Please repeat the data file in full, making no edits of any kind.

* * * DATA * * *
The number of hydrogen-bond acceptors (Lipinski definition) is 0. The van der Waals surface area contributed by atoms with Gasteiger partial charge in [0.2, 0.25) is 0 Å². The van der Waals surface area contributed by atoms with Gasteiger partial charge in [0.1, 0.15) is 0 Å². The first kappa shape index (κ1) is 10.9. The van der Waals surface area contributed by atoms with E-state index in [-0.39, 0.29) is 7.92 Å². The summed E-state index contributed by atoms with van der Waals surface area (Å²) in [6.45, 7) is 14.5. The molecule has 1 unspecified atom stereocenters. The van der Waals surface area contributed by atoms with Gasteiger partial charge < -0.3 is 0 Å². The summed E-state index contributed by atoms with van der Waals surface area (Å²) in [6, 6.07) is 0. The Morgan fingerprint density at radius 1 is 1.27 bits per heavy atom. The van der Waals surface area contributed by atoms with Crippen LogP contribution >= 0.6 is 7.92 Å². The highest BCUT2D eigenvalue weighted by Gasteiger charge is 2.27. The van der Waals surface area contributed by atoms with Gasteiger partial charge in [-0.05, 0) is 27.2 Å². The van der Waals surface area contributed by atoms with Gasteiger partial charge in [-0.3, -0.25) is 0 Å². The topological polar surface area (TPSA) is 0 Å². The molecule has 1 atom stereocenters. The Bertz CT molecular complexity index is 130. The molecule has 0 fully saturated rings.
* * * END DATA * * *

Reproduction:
The number of hydrogen-bond acceptors (Lipinski definition) is 0. The van der Waals surface area contributed by atoms with Gasteiger partial charge in [0.2, 0.25) is 0 Å². The van der Waals surface area contributed by atoms with Gasteiger partial charge in [0.1, 0.15) is 0 Å². The first kappa shape index (κ1) is 10.9. The van der Waals surface area contributed by atoms with E-state index in [-0.39, 0.29) is 7.92 Å². The summed E-state index contributed by atoms with van der Waals surface area (Å²) in [6.45, 7) is 14.5. The molecule has 1 unspecified atom stereocenters. The van der Waals surface area contributed by atoms with Gasteiger partial charge < -0.3 is 0 Å². The summed E-state index contributed by atoms with van der Waals surface area (Å²) in [6, 6.07) is 0. The Morgan fingerprint density at radius 1 is 1.27 bits per heavy atom. The van der Waals surface area contributed by atoms with Crippen LogP contribution >= 0.6 is 7.92 Å². The highest BCUT2D eigenvalue weighted by Gasteiger charge is 2.27. The van der Waals surface area contributed by atoms with Gasteiger partial charge in [-0.05, 0) is 27.2 Å². The van der Waals surface area contributed by atoms with Gasteiger partial charge in [-0.3, -0.25) is 0 Å². The topological polar surface area (TPSA) is 0 Å². The molecule has 1 atom stereocenters. The Bertz CT molecular complexity index is 130. The molecule has 0 fully saturated rings.